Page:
that there will be no major cuts in military spending under Biden
The new president-elect has said that he cannot promise a complete troop
withdrawal from Afghanistan, Iraq and Syria, and has talked about the need
for bolstering cyberwarfare and the U.S. arsenal of drones.
Biden will also most surely escalate (1) the new Cold War with Russia, (2)
sustain the African military command, AFRICOM, which Trump was threatening
to cut back on, and (3) adopt a so-called “light footprint” approach to
war, which he favored as Vice-President.
In an interview with the Council on Foreign Relations (CFR), Biden called
for greater sanctions and emphasized that he was among the first to
recognize the right-wing renegade leader Juan Guaido as the legitimate
leader of Venezuela
pushing for the removal of socialist president Nicholas Maduro whom he
called a tyrant.
The CFR has also highlighted Biden’s hostility towards China and
desire to “reinvigorate
the United States as a Pacific power
<https://www.cfr.org/election2020/candidate-tracker> by increasing the U.S.
naval presence in the Asia-Pacific and deepening ties with countries
including Australia, Indonesia, Japan, and South Korea to make it clear to
Beijing that Washington ‘won’t back down.’”
The main beneficiaries of this policy will be the weapons makers who
according to *The Nation Magazine* gave $2.4 million to Biden during the
2020 election campaign compared to $1.6 million to Trump.
One of Biden’s top campaign donors, Palmora Partners
multi-billion dollar hedge fund, has more than 260,000 shares in Raytheon,
a preeminent weapons manufacturer and supplier of weapons to Saudi Arabia.
Another of Biden’s top donors, Jim Simons, who gave over $7 million,
founded Renaissance Capital, which owns 1.2 million shares in Raytheon
worth over $75 million
and 130,000 shares in Lockheed Martin worth $50 million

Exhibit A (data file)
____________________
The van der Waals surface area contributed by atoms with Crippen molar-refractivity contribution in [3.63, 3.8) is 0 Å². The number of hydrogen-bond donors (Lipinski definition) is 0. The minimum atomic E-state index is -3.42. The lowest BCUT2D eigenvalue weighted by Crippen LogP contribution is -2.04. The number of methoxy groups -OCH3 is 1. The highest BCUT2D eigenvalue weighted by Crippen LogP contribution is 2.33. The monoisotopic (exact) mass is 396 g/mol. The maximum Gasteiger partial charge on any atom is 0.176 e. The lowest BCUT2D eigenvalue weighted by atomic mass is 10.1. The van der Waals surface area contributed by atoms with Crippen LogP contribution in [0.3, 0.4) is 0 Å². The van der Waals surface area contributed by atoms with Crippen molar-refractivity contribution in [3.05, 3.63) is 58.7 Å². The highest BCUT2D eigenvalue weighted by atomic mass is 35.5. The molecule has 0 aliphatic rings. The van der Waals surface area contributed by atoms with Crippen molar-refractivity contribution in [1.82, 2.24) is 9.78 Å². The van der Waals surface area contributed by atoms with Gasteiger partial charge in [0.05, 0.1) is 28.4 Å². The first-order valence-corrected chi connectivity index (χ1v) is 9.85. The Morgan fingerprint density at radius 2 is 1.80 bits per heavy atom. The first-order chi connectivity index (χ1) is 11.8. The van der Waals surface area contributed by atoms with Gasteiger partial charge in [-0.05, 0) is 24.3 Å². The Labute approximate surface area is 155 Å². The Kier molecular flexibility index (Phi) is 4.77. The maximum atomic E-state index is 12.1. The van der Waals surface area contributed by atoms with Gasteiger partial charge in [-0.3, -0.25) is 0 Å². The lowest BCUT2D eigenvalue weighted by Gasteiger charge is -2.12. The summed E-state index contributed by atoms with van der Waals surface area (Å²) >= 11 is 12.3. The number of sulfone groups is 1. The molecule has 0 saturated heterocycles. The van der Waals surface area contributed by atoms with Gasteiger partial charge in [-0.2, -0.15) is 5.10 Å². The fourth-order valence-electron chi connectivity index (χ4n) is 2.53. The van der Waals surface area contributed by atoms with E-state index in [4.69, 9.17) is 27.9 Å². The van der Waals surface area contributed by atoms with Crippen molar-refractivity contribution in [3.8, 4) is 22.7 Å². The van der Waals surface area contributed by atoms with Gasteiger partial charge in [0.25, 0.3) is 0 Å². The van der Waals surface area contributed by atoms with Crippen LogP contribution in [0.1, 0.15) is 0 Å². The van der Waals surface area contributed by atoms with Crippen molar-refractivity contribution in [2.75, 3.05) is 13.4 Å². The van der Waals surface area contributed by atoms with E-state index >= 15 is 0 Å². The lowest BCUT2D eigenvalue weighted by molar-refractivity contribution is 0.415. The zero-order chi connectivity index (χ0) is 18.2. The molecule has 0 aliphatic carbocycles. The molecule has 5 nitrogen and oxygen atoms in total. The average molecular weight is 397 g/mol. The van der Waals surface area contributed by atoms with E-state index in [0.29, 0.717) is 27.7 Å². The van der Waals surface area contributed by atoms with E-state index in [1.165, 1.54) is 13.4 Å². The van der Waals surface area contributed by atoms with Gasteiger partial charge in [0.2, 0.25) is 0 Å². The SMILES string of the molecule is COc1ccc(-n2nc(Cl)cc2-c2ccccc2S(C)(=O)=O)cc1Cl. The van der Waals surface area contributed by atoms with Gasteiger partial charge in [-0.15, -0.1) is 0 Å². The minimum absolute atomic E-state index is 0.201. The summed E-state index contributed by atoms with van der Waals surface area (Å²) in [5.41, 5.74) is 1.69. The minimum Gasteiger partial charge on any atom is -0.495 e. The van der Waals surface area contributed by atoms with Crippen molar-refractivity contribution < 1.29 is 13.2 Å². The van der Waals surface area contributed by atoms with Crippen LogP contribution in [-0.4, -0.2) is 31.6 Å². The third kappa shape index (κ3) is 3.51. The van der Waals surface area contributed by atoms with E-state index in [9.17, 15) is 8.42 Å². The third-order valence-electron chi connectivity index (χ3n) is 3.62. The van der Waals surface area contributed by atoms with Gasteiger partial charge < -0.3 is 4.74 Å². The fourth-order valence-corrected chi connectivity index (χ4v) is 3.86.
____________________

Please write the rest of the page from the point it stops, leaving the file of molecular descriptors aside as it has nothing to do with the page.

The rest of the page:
Hedge fund billionaire and war profiteer James Simons was one of Biden’s
top campaign donors. [Source: Mother Jones
Joe Biden conveys an image of decency compared to Donald Trump and brings
at least some rationality to the White House. However, on foreign policy
issues, Biden’s priorities are very clear and should make us uneasy.
Jeremy Kuzmarov <https://covertactionmagazine.com/author/jeremykuzmarov/>
is Managing editor of *CovertAction Magazine* and author of four books on
U.S. foreign policy including: *Obama’s Unending Wars: Fronting the Foreign
Policy of the Permanent Warfare State*
(Atlanta: Clarity Press, 2019).
 Jeremy Kuzmarov, *Obama’s Unending Wars: Fronting the Foreign Policy of
the Permanent Warfare State* (Atlanta: Clarity Press, 2019),
 Quoted in Kuzmarov, *Obama’s Unending Wars*, 128.
 David Rogers, “Antidrug Plan Passes a Test in the Senate,” *The Wall
Street Journal*, June 22, 2000, A6.
 Winifred Tate, “No Peace for Colombia,” *North American Congress on
Latin America*, February 24, 2016,
 See Richard Sakwa, *Frontline Ukraine: Crisis in the Borderlands*
(London: I.B. Tauris, 2015); Oliver Boyd-Barrett, *Western Mainstream Media
and the Ukraine crisis: A Study in Conflict Propaganda* (New York:
 Kuzmarov, *Obama’s Unending Wars*, 179.
 Kuzmarov, *Obama’s Unending Wars*, ch. 10.